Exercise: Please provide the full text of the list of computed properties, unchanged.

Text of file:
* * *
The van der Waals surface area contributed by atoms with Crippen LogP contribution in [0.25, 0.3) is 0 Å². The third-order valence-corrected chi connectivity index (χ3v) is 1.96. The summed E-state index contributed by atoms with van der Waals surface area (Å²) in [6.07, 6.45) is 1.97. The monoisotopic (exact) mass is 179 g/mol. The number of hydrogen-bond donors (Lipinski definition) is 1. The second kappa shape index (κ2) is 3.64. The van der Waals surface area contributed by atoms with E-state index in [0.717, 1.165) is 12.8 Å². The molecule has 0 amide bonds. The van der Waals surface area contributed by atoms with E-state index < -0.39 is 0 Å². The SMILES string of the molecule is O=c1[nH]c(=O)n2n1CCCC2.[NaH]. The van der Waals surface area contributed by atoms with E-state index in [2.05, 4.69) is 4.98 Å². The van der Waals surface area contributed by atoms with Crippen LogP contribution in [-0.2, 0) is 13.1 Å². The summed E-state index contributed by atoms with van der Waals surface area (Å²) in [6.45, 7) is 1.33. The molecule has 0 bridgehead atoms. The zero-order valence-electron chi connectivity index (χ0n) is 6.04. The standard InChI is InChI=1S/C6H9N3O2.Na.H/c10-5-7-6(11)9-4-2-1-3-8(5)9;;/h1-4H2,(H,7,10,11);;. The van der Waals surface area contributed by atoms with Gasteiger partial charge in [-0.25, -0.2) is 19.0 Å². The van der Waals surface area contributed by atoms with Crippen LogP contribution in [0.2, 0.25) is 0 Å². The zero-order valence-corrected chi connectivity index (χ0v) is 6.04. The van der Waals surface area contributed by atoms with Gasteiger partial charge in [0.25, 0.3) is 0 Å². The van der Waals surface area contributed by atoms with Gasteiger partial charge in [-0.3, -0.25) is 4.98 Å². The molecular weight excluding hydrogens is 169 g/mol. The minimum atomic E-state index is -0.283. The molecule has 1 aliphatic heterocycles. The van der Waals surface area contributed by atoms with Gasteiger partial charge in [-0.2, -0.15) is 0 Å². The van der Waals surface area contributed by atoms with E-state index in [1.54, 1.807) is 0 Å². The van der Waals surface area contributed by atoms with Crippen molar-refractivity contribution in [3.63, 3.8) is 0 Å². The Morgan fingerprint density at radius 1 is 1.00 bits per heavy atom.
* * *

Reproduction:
The van der Waals surface area contributed by atoms with Crippen LogP contribution in [0.25, 0.3) is 0 Å². The third-order valence-corrected chi connectivity index (χ3v) is 1.96. The summed E-state index contributed by atoms with van der Waals surface area (Å²) in [6.07, 6.45) is 1.97. The monoisotopic (exact) mass is 179 g/mol. The number of hydrogen-bond donors (Lipinski definition) is 1. The second kappa shape index (κ2) is 3.64. The van der Waals surface area contributed by atoms with E-state index in [0.717, 1.165) is 12.8 Å². The molecule has 0 amide bonds. The van der Waals surface area contributed by atoms with E-state index < -0.39 is 0 Å². The SMILES string of the molecule is O=c1[nH]c(=O)n2n1CCCC2.[NaH]. The van der Waals surface area contributed by atoms with E-state index in [2.05, 4.69) is 4.98 Å². The van der Waals surface area contributed by atoms with Crippen LogP contribution in [-0.2, 0) is 13.1 Å². The summed E-state index contributed by atoms with van der Waals surface area (Å²) in [6.45, 7) is 1.33. The molecule has 0 bridgehead atoms. The zero-order valence-electron chi connectivity index (χ0n) is 6.04. The standard InChI is InChI=1S/C6H9N3O2.Na.H/c10-5-7-6(11)9-4-2-1-3-8(5)9;;/h1-4H2,(H,7,10,11);;. The van der Waals surface area contributed by atoms with Gasteiger partial charge in [-0.25, -0.2) is 19.0 Å². The van der Waals surface area contributed by atoms with Crippen LogP contribution in [0.2, 0.25) is 0 Å². The zero-order valence-corrected chi connectivity index (χ0v) is 6.04. The van der Waals surface area contributed by atoms with Gasteiger partial charge in [0.25, 0.3) is 0 Å². The van der Waals surface area contributed by atoms with Gasteiger partial charge in [-0.3, -0.25) is 4.98 Å². The molecular weight excluding hydrogens is 169 g/mol. The minimum atomic E-state index is -0.283. The molecule has 1 aliphatic heterocycles. The van der Waals surface area contributed by atoms with Gasteiger partial charge in [-0.2, -0.15) is 0 Å². The van der Waals surface area contributed by atoms with E-state index in [1.54, 1.807) is 0 Å². The van der Waals surface area contributed by atoms with Crippen molar-refractivity contribution in [3.63, 3.8) is 0 Å². The Morgan fingerprint density at radius 1 is 1.00 bits per heavy atom.